Janelle Koh: Kate, you’re a writer, feminist, queer activist and radio journalist. Can you tell us a bit about your background of involvement with human rights?
Kate Jessica Raphael: I grew up in the American South, and I was born during the era of formal segregation, although the Civil Rights movement was already underway. The public schools were desegregated by court order when I was going into sixth grade. Black and white students were legally equal, but I could see that in practice, we did not have the same opportunities. My parents were involved in some (mostly unsuccessful) efforts to desegregate housing. As a family, we supported labor struggles, like the farm workers’ boycott of grapes and lettuce. So I have always felt a responsibility to work towards human rights and justice.
You’ve written two crime novels, Murder Under the Bridge and its sequel, Murder Under the Fig Tree, both of which canvass human rights issues – the Israel-Palestine conflict; queer and feminist issues, among others. Was it important to you to explore these issues through your crime fiction?
I spent two years in Palestine, working with the International Women’s Peace Service, comprising mainly U.S. and European women. We supported Palestinians in nonviolent resistance to Israeli military occupation, and also in everyday activities like olive picking, or just trying to get through checkpoints. Palestinians opened their homes to us, gave us the best of everything they had, and they asked us to go home and tell people what was happening. I was looking for a way to reach people who might not follow the news coverage that much, or be drawn to pick up a straightforward book about Israel and Palestine. I enjoy crime fiction and had long wanted to write it, and I thought the situation in Palestine, where everyday activities are so fraught with tension and danger, lent itself to that genre.
One night I witnessed a scene–a car seemed to be abandoned on a settler highway that runs above a Palestinian road–and I thought, “That would be a great beginning for a mystery.” That’s how Murder Under the Bridge was conceived.
When I sat down to write, the first character who came into my mind was a Palestinian policewoman. There were not many policewomen in the part of Palestine where I lived, so I knew that a woman detective there would have to be a feminist. She would have to be very willing to face judgment from her neighbors, and maybe some hostility from colleagues as well. I drew on a number of women I knew, who had nontraditional jobs or stepped out of expected roles.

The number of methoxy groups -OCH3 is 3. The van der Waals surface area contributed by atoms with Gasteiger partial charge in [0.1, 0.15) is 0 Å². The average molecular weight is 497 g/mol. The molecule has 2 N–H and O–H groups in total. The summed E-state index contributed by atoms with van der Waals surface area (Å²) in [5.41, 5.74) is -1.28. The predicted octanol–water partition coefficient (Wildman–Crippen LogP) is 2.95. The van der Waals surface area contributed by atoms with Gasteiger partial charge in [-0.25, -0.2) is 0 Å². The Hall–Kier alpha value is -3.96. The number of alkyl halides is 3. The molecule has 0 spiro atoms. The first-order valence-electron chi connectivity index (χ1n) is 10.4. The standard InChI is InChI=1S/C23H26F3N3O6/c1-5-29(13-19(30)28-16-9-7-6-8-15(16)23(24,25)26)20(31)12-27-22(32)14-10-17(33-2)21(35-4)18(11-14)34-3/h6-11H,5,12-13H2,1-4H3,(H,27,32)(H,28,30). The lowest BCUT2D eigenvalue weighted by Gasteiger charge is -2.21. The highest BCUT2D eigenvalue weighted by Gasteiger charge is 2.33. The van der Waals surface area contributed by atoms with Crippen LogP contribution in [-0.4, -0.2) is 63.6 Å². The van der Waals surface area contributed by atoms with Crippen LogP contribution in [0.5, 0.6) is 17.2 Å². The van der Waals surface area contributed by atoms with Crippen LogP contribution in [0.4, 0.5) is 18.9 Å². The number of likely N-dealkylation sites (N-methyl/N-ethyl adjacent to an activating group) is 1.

One commitment I made to myself many years ago was that I would always have lesbian and gay people in my writing because we are everywhere. But for the most part, I don’t want their sexuality to be the main story. I want it just to be there, in the background, which is how it is for me most of the time.
What of the experience of living in Palestine do you hope to evoke through your books, if any?
The overall feeling of the books—that at any minute, something terrible might happen—is one I carried the whole time I was in Palestine. All the small decisions my characters make every day around what languages to speak, whom they can trust, whether to try to get through the checkpoint legally or sneak around or give up: those are the heart of the books. But I also want people to see that Palestinian life is not only war and abuse. Within the context of occupation, there are romances and music competitions and annoying interactions with coworkers. And lots of food! My Palestinian protagonist, Rania, doesn’t get along with her mother-in-law, and they live in the same house; some days, that is a bigger problem for her than the Israeli army.
The first draft of Murder Under the Bridge had big chunks taken almost verbatim from my journals. That draft was awful! As I revised and rewrote, I moved further from what actually happened. I began to know my characters and think about what they would do. But there are still a number of scenes in the books drawn from real life. Usually, those are the scenes about which readers say, “That would never happen.” This scene from Murder Under the Bridge is taken directly from my experiences.